Truth : what is ‘truth’ for?
1University of Oulu
|Online Access:||PDF Full Text (PDF, 0.5 MB)|
|Persistent link:|| http://urn.fi/urn:nbn:fi-fe2022122072873
|Publish Date:|| 2022-12-20
This contribution provides an overview of the main theories of truth: The correspondence, coherence, pragmatist, and deflationary theories of truth. An essential assumption of the traditional epistemological theories is that justification must be connected with truth so that high justification provides an incentive to believe that the theory is true. One problem regarding this idea is underdetermination: No amount of empirical evidence is enough to prove that the theory is true. Further, in historiography, the lower-level cognitive entities, such as singular statements and sentences, are separated from the higher-level cognitive entities, such as interpretations, narratives, and representations. Some theoretical traditions have maintained that the latter can be epistemologically justified and therefore taken as presumptively true, without an absolute warrant of their truth-fullness. More recently, this suggestion has been undermined by the realization that higher-level truth-bearers may not have truth-makers in the world and be not truth-apt at all. Some have suggested that the link between truth and justification can be severed so that higher-level entities can be rationally justified without being true. Another option along similar lines in the philosophy of history is to redefine truth as something like an ideally justified claim about the past. In the end, I argue for a pragmatist-deflationary theory of truth, inspired by Wilfrid Sellars’s philosophy, which says that truth is not any kind of substantial property in the world that makes theories true or false, but semantic assertibility. The pragmatist-deflationary theory is illustrated by reference to a historiographical debate aboutthe Russian revolution.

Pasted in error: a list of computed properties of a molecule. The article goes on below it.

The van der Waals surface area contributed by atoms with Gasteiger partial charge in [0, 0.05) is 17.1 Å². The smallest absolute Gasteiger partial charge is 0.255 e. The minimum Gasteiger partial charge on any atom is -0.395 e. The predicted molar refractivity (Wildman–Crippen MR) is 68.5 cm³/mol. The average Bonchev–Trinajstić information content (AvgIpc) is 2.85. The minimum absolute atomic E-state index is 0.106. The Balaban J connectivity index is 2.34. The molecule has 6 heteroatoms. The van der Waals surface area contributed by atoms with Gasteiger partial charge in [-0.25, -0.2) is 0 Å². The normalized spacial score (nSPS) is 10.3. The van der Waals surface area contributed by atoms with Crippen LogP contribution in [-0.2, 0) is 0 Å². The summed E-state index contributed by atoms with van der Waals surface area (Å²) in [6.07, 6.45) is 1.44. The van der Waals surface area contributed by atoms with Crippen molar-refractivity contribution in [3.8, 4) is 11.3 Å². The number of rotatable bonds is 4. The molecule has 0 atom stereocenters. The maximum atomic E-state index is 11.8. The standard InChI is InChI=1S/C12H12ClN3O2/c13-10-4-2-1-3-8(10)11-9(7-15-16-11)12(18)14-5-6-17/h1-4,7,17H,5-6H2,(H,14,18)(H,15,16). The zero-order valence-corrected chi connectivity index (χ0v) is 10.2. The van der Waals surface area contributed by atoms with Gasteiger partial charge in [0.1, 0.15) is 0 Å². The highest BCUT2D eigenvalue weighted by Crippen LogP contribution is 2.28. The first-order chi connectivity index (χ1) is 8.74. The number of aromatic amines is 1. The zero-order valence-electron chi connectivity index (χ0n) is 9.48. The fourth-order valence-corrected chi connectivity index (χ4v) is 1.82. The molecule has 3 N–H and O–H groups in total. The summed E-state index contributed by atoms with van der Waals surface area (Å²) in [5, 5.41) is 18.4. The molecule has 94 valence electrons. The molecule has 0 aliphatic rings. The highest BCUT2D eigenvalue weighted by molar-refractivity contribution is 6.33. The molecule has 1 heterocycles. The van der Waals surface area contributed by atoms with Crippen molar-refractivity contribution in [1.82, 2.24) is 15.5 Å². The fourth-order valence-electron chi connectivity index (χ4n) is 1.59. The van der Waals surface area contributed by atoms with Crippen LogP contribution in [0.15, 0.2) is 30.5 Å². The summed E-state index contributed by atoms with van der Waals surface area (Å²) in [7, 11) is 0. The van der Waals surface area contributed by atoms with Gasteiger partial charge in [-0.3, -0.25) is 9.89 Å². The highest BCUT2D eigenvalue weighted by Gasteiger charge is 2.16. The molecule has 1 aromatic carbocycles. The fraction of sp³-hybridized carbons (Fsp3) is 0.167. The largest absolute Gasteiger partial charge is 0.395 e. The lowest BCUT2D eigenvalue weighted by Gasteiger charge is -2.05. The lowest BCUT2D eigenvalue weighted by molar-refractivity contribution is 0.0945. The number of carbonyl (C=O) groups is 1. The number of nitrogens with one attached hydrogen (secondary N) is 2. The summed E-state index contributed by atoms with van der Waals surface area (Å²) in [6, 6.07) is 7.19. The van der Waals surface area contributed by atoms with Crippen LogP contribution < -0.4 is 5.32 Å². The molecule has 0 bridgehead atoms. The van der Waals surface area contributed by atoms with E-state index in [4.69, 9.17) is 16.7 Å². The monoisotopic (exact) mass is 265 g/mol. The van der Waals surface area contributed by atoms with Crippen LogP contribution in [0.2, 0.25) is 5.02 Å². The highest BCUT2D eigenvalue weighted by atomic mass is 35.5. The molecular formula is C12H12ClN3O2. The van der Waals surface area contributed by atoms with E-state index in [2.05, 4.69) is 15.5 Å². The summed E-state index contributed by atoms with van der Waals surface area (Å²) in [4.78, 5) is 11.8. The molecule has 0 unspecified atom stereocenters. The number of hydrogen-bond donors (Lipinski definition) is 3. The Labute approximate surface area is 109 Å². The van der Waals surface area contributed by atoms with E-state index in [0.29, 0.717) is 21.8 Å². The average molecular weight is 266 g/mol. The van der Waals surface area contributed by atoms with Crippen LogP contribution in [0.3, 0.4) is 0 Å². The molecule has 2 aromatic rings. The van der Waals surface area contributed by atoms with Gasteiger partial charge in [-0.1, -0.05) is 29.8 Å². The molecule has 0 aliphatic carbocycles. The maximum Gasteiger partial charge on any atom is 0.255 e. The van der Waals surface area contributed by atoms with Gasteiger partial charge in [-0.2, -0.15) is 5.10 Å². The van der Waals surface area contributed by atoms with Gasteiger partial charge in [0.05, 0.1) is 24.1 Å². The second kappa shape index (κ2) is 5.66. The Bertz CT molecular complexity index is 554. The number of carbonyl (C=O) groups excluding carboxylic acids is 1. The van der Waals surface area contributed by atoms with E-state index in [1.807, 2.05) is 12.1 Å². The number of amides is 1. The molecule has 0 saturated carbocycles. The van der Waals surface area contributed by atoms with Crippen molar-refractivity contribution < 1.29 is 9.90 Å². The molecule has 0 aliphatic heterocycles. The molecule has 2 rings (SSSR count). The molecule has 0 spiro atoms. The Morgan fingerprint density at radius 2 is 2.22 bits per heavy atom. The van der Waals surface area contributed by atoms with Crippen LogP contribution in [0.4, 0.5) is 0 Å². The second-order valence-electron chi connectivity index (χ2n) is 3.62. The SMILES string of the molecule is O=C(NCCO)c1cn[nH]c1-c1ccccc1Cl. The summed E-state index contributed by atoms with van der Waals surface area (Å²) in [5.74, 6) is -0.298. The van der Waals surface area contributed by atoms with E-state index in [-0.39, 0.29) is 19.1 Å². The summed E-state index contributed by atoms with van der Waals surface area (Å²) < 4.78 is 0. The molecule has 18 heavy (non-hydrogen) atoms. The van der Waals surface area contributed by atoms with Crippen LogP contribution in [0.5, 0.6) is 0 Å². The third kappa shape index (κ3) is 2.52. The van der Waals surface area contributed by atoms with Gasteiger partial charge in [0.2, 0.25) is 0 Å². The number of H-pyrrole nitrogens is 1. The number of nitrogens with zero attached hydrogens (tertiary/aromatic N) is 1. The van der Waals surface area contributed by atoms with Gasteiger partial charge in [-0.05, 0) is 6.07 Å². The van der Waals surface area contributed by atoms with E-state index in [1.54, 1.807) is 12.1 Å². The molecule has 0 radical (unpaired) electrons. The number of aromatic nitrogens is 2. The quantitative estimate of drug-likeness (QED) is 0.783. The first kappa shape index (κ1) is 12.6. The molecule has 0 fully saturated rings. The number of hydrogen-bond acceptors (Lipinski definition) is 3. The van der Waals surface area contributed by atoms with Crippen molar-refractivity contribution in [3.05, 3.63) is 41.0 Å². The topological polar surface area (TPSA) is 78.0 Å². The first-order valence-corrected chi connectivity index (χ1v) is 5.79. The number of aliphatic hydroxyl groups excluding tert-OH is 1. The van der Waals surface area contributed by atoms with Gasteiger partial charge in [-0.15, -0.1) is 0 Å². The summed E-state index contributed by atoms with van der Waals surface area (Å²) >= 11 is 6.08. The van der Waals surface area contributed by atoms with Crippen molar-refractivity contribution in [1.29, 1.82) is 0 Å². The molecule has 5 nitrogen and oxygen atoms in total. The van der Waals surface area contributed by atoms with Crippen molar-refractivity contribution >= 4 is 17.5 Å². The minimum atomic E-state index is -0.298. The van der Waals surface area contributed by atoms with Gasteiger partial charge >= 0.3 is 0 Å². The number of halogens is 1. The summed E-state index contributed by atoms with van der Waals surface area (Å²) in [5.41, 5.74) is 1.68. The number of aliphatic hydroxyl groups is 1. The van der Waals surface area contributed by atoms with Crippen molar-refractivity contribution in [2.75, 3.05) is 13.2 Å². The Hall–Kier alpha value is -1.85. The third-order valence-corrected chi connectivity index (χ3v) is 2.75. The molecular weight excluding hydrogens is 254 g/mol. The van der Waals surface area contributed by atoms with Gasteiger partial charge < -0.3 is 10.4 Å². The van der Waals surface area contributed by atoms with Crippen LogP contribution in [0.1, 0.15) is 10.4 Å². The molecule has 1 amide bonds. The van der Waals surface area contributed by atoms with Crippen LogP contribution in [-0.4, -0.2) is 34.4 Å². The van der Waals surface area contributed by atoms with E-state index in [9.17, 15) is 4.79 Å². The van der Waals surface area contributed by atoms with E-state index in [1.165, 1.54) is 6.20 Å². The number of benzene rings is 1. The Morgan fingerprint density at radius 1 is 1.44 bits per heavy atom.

|Pages:||316 - 331|
The Routledge companion to historical theory
|Host publication editor:||
van den Akker, Chiel
|Type of Publication:||
A3 Book chapter
|Field of Science:||
615 History and archaeology
© 2022 Routledge. This is an Accepted Manuscript of a book chapter published by Routledge/CRC Press in The Routledge Companion to Historical Theory on 16 November 2021, available online: http://www.routledge.com/9780367821814.